Once she realises this she has to come to terms with the fact that she’s dealing with a very different problem to anything she has faced before. Villains are one thing because they can be fought but there’s nothing tangible about this that punching can fix. This prejudice is systemically woven throughout the world. Kara points out that the people involved and the people she saves are one in the same so it’s a problem she has no idea how to deal with. Learning what people are really capable of has shaken her world view in a really profound way and she goes from being confident in her approach to her double life to completely clueless as to how to proceed. It’s an abrupt yet effective realisation that comes across as something Kara has somewhat known all along but has been blinded to up until now. It has been all around her every step of the way but she has almost refused to see it.
It’s almost unfortunate that Agent Liberty (Sam Witwer) exists at all because having a ringleader for this issue removes a lot of the nuance from it and gives Kara someone that can be fought. The counter argument to this is that Agent Liberty is only taking advantage of thoughts that people already have and isn’t the cause of them. In some ways this makes him more dangerous as defeating him won’t actually solve the problem. For now he doesn’t seem to be all that interesting beyond Sam Witwer’s intimidating vocal performance but there’s plenty of time to expand this threat even if the underlying public opinion as an antagonist is the more interesting story.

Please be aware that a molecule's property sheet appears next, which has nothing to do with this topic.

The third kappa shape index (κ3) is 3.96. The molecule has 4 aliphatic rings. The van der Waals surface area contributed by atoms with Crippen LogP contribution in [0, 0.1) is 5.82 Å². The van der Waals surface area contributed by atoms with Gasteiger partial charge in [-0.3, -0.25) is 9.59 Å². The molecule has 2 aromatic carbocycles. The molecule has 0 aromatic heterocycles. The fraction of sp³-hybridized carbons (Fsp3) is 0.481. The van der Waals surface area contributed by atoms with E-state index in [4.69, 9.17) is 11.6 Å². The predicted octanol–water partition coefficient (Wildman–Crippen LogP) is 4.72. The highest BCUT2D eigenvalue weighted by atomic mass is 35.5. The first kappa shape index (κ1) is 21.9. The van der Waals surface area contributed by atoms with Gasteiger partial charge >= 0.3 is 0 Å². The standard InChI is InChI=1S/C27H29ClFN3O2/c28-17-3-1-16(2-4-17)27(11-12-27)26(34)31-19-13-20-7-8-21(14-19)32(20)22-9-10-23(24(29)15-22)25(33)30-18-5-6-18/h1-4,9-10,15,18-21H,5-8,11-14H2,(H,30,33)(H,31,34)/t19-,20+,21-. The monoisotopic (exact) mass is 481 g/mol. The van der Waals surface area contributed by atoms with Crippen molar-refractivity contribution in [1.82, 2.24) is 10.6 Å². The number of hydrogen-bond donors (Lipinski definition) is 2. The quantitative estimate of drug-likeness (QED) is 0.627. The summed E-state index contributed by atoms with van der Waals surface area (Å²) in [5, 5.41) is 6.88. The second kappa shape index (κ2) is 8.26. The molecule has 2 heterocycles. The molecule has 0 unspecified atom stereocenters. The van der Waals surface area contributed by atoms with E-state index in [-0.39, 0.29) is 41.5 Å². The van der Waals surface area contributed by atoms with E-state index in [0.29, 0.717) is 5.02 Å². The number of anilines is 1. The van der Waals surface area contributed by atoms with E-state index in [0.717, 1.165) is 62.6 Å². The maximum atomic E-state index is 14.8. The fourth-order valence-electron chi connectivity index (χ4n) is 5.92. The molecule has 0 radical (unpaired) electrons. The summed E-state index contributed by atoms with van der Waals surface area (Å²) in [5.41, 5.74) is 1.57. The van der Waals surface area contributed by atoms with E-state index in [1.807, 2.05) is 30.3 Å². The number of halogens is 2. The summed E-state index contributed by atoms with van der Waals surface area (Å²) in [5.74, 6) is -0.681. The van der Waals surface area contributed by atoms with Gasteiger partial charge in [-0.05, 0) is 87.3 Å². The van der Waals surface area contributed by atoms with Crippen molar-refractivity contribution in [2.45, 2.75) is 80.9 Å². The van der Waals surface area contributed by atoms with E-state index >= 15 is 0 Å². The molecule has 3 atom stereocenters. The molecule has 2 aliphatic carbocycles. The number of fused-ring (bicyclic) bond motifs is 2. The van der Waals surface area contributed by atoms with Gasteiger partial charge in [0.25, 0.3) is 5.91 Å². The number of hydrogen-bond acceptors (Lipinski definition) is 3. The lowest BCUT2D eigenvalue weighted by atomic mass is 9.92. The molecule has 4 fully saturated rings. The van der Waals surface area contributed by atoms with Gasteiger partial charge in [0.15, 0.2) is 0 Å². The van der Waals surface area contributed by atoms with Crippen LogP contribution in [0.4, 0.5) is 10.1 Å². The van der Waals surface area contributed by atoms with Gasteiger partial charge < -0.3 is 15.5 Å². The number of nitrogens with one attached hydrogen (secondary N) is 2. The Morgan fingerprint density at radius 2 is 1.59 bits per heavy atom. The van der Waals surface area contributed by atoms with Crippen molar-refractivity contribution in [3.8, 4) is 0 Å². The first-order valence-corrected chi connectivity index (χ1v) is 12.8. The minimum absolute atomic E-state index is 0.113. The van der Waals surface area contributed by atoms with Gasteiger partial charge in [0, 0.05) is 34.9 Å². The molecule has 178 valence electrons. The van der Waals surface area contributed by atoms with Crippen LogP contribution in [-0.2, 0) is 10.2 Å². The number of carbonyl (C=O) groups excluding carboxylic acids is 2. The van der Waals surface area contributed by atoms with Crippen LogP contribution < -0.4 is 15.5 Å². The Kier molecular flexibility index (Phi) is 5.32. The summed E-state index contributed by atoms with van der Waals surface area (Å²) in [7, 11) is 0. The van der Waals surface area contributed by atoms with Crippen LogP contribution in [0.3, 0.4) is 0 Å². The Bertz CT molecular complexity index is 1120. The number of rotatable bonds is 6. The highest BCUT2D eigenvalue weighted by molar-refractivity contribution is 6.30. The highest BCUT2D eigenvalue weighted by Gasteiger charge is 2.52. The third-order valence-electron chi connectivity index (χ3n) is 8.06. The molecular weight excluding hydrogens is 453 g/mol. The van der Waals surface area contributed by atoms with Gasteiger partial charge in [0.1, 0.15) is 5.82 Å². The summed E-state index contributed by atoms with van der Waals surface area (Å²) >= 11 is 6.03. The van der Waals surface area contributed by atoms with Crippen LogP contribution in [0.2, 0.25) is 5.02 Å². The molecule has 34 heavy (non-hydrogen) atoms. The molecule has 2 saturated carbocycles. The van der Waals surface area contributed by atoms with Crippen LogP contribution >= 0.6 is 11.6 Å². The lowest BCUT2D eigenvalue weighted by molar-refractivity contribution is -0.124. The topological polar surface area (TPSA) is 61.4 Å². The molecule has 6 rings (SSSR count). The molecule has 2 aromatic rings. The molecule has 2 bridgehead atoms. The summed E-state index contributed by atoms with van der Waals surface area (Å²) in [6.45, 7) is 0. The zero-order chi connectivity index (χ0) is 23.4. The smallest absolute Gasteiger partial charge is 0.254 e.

Mercy (Rhona Mitra) and Otis (Robert Baker) are more interesting so far as they are much more overt in their methods. Their hatred for aliens is very much on the surface which says a lot about the state of the world if they are comfortable wearing their prejudice on their proverbial sleeves and committing horrible acts without much fear of judgement. It also helps that they are resourceful and able to take Kara on without much problem.
The prejudice angle is further explored through J’Onn who has stepped down from the DEO to immerse himself in the world around him in an effort to truly become a part of it. He is the one to warn Kara that anti-alien sentiment is on the rise and clearly makes every effort to help aliens on Earth remain hopeful. His perspective allows him to see both sides of the argument and have a better handle on the truth of the situation than Kara does. He points out that the increasing tension is a backlash to the legal tolerance because people feel that their privilege and sense of entitlement is threatened by society opening up to aliens becoming a part of it. This all feels disturbingly relevant and I suspect that the conversation between Kara and J’Onn about whether it’s better to focus on how bad things have become or remain optimistic that things and people will get better will be familiar to many viewers.